The reason we would model our robot’s brain on a human one is because we know that consciousness works in or through a human brain. Now many neuroscientists, such as Damasio, think that the brain evolved to help safeguard the body’s existence vis-a-vis the outside world, and also to regulate the systems in the body (homeostasis), and that consciousness has become part of this process. For example, when you are conscious of feeling thirsty you know to act and get a drink. That is, while many regulatory systems are automatic and do not involve consciousness, many do. The distinction between doing something unconsciously and doing it consciously can be illustrated in the example of you driving home but having your conscious attention on something else – some problem occurring in your life – so that you suddenly find yourself parking in your driveway without having been (fully) aware that you were driving – not having your driving at the front of your mind, so to speak. Similarily, the question of robots being conscious can be rephrased as to whether they can ‘attend to’ something and be aware of doing so. Conscious, attentive involvement seems to have evolved when a complex physical response is required. So while you can duck to avoid a brick being hurled at you before you are conscious that it’s happening, you need to be conscious of thirst (that is, feel thirsty) in order to decide to go to a tap and get some water.
So one thing that’s special about organic/living stuff, is that it needs to maintain its well-being. But there is no extra stuff that makes physical stuff alive; instead there is an organisational requirement that necessitates the provision of mechanisms to maintain the living body. So to have a consciousness that we could recognise as such, the robot’s body would also have to be a system that needed to be maintained by some kind of regulatory brain. This would mean that, like our brains, a conscious brain in a robot would need to be so intimately connected with its body that it got feedback from both its body’s organs and also the environment, and it would need to be able to react appropriately so that its body’s functioning is maintained.
The importance of the body for consciousness is reflected in Damasio’s definition of it. In his book Self Comes To Mind (2010), he says that “a consciousness is a particular state of mind” which is felt and which reveals “patterns mapped in the idiom of every possible sense – visual, auditory, tactile, muscular, visceral.” In other words, consciousness is the result of a complex neural reaction to our body’s situation, both internal and external.
It could be further argued that emotions and feelings stem from two basic orientations a living thing can have – attraction towards something, and repulsion away from something. This is denoted in conscious creatures by pleasure and pain, or anticipation of these in the experience of excitement or fear. Feelings are the perception of the emotions. They are felt because we tend to notice and become emotionally involved with those situations which have a bearing on our well-being, and consciousness has developed to enable us to have an awareness of and a concern for our bodies, including an awareness of the environment and its possible impact them; and to deliberate best possible outcomes to preserve their well-being. So our emotions and feelings depend on us wanting to maintain the well-being of our bodies. To argue that a robot has a mind that would however be nothing like this because the robot’s body is not in a homeostatic relation with its brain, would therefore, once again be ascribing to that robot something that we could not recognise as consciousness. While a robot could mimic human behaviour and be programmed to do certain tasks, it would not be valid to ascribe feeling to it unless it had a body which required internal homeostatic control through its brain. So unless robots can be manufactured to become ‘living’ in the sense that they have bodies that produce emotions and feelings in brains that help regulate those bodies, we would not be entitled to say that robots are conscious in any way we would recognise.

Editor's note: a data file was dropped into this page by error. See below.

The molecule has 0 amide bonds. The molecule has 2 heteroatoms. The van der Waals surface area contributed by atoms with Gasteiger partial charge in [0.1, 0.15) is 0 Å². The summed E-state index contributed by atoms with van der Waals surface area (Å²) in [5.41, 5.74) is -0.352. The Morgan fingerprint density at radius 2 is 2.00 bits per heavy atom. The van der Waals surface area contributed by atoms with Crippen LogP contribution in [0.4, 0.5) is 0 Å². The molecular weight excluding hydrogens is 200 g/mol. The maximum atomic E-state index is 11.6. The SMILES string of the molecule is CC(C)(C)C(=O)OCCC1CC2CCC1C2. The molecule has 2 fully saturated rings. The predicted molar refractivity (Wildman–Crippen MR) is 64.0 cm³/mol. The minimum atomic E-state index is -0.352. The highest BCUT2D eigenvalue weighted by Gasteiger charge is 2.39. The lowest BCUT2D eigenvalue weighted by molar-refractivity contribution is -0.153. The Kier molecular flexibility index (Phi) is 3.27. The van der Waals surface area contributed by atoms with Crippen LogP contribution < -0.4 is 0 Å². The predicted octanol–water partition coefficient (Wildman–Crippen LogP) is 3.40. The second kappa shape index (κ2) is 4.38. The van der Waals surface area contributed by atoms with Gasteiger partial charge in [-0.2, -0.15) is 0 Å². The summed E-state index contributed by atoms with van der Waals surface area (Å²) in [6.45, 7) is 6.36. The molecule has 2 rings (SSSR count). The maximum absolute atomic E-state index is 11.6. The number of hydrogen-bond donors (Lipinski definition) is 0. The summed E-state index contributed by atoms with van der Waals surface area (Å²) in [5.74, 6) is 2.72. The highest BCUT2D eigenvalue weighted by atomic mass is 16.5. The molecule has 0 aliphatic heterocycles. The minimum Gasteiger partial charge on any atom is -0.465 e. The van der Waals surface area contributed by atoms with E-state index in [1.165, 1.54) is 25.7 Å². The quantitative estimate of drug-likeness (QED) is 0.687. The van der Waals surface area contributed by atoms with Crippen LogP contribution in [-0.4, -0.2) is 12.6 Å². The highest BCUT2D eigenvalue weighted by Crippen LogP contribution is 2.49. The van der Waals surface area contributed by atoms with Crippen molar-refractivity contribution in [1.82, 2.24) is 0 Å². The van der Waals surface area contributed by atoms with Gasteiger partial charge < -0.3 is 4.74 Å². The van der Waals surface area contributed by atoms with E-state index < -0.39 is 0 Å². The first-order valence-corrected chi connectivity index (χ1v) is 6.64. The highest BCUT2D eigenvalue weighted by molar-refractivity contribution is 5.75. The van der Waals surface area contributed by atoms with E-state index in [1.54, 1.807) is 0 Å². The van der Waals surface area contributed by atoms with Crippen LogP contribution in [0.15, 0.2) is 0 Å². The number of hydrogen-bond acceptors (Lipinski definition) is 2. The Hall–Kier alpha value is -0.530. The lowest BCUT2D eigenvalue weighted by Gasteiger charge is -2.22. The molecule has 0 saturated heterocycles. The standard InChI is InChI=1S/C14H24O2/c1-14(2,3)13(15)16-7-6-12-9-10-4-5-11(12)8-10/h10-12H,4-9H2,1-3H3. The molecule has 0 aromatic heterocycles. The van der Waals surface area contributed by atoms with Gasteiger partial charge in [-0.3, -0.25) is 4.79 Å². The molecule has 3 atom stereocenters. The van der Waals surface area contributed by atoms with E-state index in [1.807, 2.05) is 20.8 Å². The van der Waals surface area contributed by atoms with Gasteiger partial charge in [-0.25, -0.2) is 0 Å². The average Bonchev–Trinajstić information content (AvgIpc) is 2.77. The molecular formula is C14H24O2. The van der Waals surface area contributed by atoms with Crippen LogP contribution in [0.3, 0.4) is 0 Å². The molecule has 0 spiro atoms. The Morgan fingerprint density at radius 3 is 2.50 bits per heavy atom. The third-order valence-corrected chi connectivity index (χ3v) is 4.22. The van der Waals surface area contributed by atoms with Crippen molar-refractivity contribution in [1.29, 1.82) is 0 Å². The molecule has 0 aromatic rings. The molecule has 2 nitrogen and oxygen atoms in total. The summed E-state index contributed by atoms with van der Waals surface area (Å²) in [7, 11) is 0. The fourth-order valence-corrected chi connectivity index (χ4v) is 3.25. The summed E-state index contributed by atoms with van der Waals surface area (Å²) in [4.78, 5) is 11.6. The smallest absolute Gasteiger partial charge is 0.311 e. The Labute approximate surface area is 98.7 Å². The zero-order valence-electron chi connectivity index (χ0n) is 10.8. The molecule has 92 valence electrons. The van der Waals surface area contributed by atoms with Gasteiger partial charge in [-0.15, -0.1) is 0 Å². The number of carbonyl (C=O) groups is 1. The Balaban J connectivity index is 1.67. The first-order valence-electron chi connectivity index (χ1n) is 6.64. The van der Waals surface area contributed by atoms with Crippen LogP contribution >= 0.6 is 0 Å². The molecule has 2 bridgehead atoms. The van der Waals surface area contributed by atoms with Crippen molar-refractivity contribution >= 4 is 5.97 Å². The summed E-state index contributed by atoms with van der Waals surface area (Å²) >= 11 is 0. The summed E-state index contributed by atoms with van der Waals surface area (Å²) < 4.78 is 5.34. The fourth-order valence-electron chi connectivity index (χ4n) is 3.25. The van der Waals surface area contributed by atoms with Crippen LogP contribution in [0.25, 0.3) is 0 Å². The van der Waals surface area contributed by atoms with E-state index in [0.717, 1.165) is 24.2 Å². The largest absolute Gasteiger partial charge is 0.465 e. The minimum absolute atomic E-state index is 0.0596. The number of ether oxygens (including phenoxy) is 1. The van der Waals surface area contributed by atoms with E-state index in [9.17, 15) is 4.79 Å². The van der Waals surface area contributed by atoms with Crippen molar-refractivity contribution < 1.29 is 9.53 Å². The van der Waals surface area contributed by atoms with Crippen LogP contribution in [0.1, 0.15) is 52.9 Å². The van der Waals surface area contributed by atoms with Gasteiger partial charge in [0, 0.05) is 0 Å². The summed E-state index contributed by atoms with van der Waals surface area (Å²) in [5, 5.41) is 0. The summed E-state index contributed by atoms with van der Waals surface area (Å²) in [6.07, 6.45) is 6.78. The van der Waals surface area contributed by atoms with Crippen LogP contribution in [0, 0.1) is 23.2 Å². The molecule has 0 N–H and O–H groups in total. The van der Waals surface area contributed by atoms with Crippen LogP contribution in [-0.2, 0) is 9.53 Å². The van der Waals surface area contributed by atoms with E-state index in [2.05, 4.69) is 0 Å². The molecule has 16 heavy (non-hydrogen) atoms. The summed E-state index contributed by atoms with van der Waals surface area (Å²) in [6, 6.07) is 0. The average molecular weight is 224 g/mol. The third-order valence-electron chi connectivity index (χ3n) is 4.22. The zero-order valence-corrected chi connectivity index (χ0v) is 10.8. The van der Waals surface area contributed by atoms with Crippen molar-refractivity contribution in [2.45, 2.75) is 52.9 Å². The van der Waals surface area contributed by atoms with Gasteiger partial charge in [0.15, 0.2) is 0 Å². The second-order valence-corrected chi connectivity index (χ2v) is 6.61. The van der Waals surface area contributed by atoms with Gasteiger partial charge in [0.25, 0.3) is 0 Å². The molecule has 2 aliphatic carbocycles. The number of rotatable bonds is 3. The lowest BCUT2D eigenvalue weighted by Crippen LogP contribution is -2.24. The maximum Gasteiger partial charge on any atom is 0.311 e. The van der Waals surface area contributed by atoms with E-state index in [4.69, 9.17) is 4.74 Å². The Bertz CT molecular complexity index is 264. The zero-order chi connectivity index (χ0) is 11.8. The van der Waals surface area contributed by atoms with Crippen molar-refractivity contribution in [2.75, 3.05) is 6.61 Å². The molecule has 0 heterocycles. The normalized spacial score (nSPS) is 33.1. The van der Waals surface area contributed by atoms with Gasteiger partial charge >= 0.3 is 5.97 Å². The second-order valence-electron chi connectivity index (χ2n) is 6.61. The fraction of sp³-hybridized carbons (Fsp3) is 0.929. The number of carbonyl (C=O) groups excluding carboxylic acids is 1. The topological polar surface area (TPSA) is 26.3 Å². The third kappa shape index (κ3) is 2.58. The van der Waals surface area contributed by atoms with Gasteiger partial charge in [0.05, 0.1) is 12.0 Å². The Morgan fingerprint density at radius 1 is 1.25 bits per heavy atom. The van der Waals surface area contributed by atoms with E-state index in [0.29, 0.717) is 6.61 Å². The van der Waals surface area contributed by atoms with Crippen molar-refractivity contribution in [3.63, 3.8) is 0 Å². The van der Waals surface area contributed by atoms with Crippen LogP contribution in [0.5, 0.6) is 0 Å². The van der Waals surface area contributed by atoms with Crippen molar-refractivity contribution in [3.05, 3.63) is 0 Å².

Humans Understanding Human Understanding
These points also relate to the third question mentioned at the beginning – whether robots could actually understand things. Could there be a robot having an internal dialogue, weighing up consequences, seeing implications, and judging others’ reactions? And could we say it understood what it said?
Certainly, robots can be made to use words to look as though they understand what’s being communicated – this is already happening (Alexa, Siri…). But could there be something in the make-up of a robot which would allow us to say that it not only responds appropriately to our questions or instructions, but understands them as well? And what’s the difference between understanding what you say and acting and speaking as though you understood what you say?
Well, what does it mean to understand something? Is it something more than just computing? Isn’t it being aware of exactly what it is you are computing? And what does that mean?
One way of understanding understanding in general is to consider what’s going on when we understand something. The extra insight needed to go from not understanding something to understanding it – the achievement of understanding, so to speak – is like seeing something clearly, or perhaps comprehending it in terms of something simpler. So let’s say that when we understand how something works, we explain it in terms of other, simpler things, or things that are already understood that act as metaphors for what we want to explain. We’re internally visualising an already-understood model as a kind of metaphor for what is being considered. For instance, when Rutherford and Bohr created their model of the atom, they saw it as like a miniature Solar System. This model was useful in terms of making clear many features of the atom. So we can see understanding first in terms of metaphors which model key features of something. This requires there to be basic already-understood models in our thinking by which we understand more complex things.
As for arguments: we can understand these as connecting or linking ideas in terms of metaphors of physical space – one idea contains another, or follows on from other ideas, or supports another. This type of metaphor for thinking is embedded in our own physical nature, as linguistic philosopher George Lakoff and others have argued. Indeed, many metaphors and ideas have meanings which stem from our body’s needs and our bodily experiences.
There is also the kind of understanding where we understand the behaviour of others. We have a ‘theory of mind’ which means we can put ourselves in others’ shoes, so to speak. Here perhaps most clearly, our understanding of others is based on our own feelings and intentions, which are in turn based on the requirements of our bodies.
It is possible then that our conscious understanding boils down to a kind of biological awareness. In other words, our experiences of our embodied selves and our place in the world provides the templates for all our understanding.
So if there is a link between consciousness and the type of bodies which produce sensations, feelings, and understanding, then a robot must also have that kind of body for it to be conscious.
© Brian King 2018
Brian King is a retired Philosophy and History teacher. He has published an ebook, Arguing About Philosophy, and now runs adult Philosophy and History groups via the University of the Third Age.